As I'd mentioned in the last post, I found that an ordinary tomato sauce (of the rich, heavily reduced variety) completely overpowered my poor squash. I decided that there were plenty of other ways to cook spaghetti squash, but the reality of it was that I still love the novelty of it looking like spaghetti. Even if, really, it doesn't look very much like spaghetti. So I decided to improve the sauce first, so that I could eat a bowl of this as though it really were pasta, and satisfy my inner carb-monster. My approach? Vegetables. Lots of them.
These were some of the beautiful green beans that I bought at the last Dom Markt. I buy these from my favourite lady, where they're usually about (Euro) 1.80 per kilo. The first time I bought them, I was a little enthusiastic, and went for a whole kilo. I'd obviously never seen how many beans make up a kilo, because jesus, was it a lot. So while I'm only buying them by the "ein halbes kilo, bitte" measurement, I've still got nothing but admiration for them. They stay crispy in the fridge (because they're so fresh), they're delicious, and you see that sprig of thyme? That was just a bit of the complimentary few stems that my market lady gave me.
Ok, I couldn't do this without a post of the ugly kitchen. It's sort of a tradition by now, you know? Ugly kitchen goes with ugly rustic food. But you see that sauce? It's chunky, it looks nothing like the bright-red mess that you buy in a jar, and it's the best thing I've made all week. (Especially because I wasn't satisfied with those oat cookies, but that's a story for another time.) Anyway, I decided that I was going to use vegetables to lighten the flavour. I also added red lentils, which add a nice earthiness to this sauce that I really love. I subsituted a few tablespoons of balsamic for my usual generous slug of red wine, to good effect. It's light, chunky, and rustic. And it's absolutely delicious.
See this? I get so excited by the leftover squash that I had to take a photo. I guess this really is how I'm documenting my life here. Sure, I write about it on another blog every so often, but I've already taken every imaginable picture related to the town and my room. Somehow, it's the day-to-day happenings in my kitchen that make me realise that so much time has passed. I've been here for six months, as of this Sunday. Six months! And to make it more real, I'm seeing my parents for the first time in those six months, as of 7:08pm tomorrow, which is when my train gets to Berlin. It's their first time in Europe, and I'm thrilled to see them. The older I get, the more I realise how awesome my parents are. So, this post is dedicated to the people who taught me how to cook: Mum, who taught me how to bake, and Dad, whose kitchen skills I surpassed as a pre-teen, but who showed me how to cover the tinned pasta sauce so that the microwave won't need to be cleaned. I might make my own these days, but I still hate the thought of cleaning a microwave... ;)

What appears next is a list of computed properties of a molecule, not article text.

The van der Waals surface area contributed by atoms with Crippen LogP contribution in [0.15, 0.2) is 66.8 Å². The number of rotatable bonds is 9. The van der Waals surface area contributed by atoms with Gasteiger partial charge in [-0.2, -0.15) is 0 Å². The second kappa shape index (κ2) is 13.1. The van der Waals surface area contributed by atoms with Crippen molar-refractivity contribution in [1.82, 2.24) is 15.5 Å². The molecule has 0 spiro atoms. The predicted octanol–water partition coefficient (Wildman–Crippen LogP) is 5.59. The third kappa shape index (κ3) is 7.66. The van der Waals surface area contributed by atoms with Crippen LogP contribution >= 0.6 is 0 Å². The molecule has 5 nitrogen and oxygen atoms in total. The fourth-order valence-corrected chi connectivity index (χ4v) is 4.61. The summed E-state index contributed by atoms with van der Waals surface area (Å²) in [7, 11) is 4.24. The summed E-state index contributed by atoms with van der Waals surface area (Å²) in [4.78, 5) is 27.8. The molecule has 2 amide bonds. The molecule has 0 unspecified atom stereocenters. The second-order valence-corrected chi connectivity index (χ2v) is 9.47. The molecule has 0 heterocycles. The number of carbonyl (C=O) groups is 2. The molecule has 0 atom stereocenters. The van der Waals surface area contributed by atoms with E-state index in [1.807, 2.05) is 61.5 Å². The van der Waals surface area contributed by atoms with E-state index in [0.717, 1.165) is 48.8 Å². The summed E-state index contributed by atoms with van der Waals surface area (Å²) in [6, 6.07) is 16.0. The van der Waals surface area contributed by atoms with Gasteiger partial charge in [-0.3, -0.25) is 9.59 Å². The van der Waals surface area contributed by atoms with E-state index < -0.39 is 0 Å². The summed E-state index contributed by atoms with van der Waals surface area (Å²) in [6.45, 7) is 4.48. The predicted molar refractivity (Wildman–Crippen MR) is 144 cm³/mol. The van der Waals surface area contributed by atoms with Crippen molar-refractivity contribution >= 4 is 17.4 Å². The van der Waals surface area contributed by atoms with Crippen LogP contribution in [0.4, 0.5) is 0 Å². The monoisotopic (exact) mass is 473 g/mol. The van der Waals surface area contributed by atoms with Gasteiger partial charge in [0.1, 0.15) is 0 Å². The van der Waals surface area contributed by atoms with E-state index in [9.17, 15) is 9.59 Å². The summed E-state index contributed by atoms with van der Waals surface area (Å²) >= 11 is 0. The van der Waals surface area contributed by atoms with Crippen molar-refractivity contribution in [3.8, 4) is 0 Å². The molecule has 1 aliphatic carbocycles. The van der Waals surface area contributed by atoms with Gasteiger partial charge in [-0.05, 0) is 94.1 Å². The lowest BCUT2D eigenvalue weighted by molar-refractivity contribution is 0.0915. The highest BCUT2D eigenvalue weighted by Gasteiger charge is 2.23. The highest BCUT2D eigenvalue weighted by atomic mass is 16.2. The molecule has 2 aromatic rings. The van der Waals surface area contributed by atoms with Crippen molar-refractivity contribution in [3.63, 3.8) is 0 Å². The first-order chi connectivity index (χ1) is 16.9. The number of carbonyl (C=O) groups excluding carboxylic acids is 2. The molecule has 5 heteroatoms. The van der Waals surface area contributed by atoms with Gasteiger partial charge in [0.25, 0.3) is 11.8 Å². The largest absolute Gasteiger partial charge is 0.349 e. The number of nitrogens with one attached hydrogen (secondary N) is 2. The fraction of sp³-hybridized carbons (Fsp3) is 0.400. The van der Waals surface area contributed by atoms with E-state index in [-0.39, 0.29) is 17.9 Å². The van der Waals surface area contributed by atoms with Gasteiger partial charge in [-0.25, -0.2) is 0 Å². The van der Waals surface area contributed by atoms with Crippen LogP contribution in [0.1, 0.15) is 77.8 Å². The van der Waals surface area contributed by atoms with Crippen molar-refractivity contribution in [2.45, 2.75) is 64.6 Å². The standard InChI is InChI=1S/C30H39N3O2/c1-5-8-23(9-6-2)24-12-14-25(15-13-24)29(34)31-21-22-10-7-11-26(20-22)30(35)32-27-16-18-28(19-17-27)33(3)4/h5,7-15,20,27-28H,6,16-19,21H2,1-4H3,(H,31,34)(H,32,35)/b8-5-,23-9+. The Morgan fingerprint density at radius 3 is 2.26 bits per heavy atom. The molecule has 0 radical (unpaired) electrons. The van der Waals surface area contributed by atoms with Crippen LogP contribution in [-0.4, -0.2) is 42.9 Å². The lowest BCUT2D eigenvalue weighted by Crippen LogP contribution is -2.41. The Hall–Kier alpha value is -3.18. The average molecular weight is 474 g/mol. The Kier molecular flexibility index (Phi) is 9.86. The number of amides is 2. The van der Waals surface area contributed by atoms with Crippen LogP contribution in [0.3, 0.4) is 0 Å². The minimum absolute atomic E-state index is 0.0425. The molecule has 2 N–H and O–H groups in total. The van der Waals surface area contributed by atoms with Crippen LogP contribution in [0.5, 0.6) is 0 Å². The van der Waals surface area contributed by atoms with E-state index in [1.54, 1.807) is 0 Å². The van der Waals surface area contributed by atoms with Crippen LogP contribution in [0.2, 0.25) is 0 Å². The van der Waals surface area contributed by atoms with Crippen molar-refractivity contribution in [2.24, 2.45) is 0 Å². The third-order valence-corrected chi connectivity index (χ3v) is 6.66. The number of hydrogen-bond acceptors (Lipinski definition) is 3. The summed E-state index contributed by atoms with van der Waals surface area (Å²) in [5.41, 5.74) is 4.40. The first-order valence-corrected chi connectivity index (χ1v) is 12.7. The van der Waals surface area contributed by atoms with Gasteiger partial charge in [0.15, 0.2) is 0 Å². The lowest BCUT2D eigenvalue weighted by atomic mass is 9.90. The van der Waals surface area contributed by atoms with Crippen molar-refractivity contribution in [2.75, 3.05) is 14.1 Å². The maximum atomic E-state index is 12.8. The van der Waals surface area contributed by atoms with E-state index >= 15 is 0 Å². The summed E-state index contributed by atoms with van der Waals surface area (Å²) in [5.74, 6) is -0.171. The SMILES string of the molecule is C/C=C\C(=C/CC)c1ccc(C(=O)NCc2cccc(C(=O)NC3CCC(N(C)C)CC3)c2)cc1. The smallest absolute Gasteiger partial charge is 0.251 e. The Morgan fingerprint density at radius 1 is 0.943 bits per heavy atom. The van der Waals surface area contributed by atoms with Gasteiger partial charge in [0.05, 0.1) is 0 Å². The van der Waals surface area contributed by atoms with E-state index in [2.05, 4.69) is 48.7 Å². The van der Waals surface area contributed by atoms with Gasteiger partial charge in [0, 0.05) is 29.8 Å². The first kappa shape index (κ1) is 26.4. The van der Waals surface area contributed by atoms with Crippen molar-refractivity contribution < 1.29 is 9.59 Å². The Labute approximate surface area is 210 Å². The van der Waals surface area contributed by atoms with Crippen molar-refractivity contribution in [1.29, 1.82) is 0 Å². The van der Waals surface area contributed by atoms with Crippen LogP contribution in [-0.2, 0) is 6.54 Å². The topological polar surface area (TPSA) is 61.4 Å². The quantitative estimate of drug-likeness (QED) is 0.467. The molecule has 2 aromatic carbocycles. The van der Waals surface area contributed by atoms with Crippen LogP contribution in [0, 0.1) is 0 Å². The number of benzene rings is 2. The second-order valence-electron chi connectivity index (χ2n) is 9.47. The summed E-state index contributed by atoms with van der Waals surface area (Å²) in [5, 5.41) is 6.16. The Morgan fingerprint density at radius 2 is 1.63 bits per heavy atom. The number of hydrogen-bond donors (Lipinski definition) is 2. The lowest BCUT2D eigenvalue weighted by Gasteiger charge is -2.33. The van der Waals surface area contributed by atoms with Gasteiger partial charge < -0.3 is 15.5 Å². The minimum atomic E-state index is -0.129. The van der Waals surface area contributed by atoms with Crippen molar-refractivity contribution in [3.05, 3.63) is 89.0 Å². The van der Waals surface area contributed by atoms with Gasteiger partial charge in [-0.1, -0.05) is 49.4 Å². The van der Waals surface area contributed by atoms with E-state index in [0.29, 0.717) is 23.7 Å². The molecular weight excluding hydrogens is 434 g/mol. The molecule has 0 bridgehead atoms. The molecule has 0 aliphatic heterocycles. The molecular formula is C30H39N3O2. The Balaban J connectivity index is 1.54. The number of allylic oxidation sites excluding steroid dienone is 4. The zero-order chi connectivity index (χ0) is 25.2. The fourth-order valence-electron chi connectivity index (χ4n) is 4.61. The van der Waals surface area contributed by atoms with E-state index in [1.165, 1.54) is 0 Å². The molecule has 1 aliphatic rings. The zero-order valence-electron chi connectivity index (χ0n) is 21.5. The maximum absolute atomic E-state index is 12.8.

The measurements in this are approximate - feel free to substitute what you have on hand, or add more or less of something according to taste. I added a little chinese cabbage to mine because it needed using before I go to Berlin, and it still tasted delicious.
Red Lentil & Vegetable Pasta Sauce
500g tomatoes, roughly chopped (or use tinned equivalent)
2 large carrots, diced
3 stalks celery, diced
300g green beans, sliced into 1cm lengths
2 large garlic cloves, finely chopped/crushed
2 Tbsp tomato paste
1 Tbsp chilli paste (sambal oelek or siracha are both great)
1 & 1/4 cups red lentils
1/4 bunch basil, shredded
1/4 bunch parsley, chopped finely (I separate stems and leaves)
3 Tbsp balsamic vinegar
1 tsp sugar (i use raw, but whatever goes)
salt and pepper
Cook red lentils in sufficient water until just tender, about 10 or so minutes. Drain.
Heat olive oil in a pot, then sautee celery and carrots until starting to soften, about 3 mins. Add garlic and green beans, cooking until garlic is soft.
Add tomatoes, sugar and balsamic vinegar, lowering the heat just a little so that you're simmering your sauce, not boiling it.
After about 5 minutes, add in the red lentils, tomato paste and chilli (and parsley stems if you're a bit OCD, like me), and allow to reduce to desired consistency. Mine took about another 5 minutes, but I think we all know that my stove isn't a reliable measure.
Finally, stir in your fresh herbs, generously add salt and pepper, and serve on squash or pasta of your choice. I think you can work out what my choice is...!